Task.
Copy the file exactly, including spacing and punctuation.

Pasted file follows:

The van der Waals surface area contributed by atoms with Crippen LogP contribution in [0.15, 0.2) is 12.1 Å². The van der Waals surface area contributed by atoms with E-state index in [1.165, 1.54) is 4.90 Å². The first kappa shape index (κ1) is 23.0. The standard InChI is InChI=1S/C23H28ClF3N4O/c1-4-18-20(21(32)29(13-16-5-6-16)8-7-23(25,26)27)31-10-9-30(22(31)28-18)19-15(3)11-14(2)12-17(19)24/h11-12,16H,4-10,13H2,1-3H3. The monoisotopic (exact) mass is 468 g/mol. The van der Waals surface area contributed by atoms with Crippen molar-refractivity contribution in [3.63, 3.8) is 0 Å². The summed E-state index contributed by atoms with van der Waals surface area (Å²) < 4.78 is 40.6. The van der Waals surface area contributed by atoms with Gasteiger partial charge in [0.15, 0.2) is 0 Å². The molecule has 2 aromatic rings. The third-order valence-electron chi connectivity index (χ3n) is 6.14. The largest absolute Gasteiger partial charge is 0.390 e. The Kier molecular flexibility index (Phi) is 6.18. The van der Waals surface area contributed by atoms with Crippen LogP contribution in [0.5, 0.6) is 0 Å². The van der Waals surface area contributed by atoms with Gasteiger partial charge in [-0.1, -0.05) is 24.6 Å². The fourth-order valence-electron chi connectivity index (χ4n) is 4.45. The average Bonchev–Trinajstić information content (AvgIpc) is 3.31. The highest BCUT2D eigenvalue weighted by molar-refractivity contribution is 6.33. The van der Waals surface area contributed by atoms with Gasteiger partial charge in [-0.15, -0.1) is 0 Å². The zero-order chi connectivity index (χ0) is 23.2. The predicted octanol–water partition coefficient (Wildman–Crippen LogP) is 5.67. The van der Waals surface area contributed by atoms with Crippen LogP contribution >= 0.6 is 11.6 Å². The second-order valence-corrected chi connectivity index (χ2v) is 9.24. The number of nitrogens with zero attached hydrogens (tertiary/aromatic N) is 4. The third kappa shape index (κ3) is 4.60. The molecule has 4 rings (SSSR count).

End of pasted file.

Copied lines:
The van der Waals surface area contributed by atoms with Crippen LogP contribution in [0.15, 0.2) is 12.1 Å². The van der Waals surface area contributed by atoms with E-state index in [1.165, 1.54) is 4.90 Å². The first kappa shape index (κ1) is 23.0. The standard InChI is InChI=1S/C23H28ClF3N4O/c1-4-18-20(21(32)29(13-16-5-6-16)8-7-23(25,26)27)31-10-9-30(22(31)28-18)19-15(3)11-14(2)12-17(19)24/h11-12,16H,4-10,13H2,1-3H3. The monoisotopic (exact) mass is 468 g/mol. The van der Waals surface area contributed by atoms with Crippen molar-refractivity contribution in [3.63, 3.8) is 0 Å². The summed E-state index contributed by atoms with van der Waals surface area (Å²) < 4.78 is 40.6. The van der Waals surface area contributed by atoms with Gasteiger partial charge in [0.15, 0.2) is 0 Å². The molecule has 2 aromatic rings. The third-order valence-electron chi connectivity index (χ3n) is 6.14. The largest absolute Gasteiger partial charge is 0.390 e. The Kier molecular flexibility index (Phi) is 6.18. The van der Waals surface area contributed by atoms with Crippen LogP contribution in [0.5, 0.6) is 0 Å². The van der Waals surface area contributed by atoms with Gasteiger partial charge in [-0.1, -0.05) is 24.6 Å². The fourth-order valence-electron chi connectivity index (χ4n) is 4.45. The average Bonchev–Trinajstić information content (AvgIpc) is 3.31. The highest BCUT2D eigenvalue weighted by molar-refractivity contribution is 6.33. The van der Waals surface area contributed by atoms with Gasteiger partial charge in [-0.15, -0.1) is 0 Å². The zero-order chi connectivity index (χ0) is 23.2. The predicted octanol–water partition coefficient (Wildman–Crippen LogP) is 5.67. The van der Waals surface area contributed by atoms with Crippen LogP contribution >= 0.6 is 11.6 Å². The second-order valence-corrected chi connectivity index (χ2v) is 9.24. The number of nitrogens with zero attached hydrogens (tertiary/aromatic N) is 4. The third kappa shape index (κ3) is 4.60. The molecule has 4 rings (SSSR count).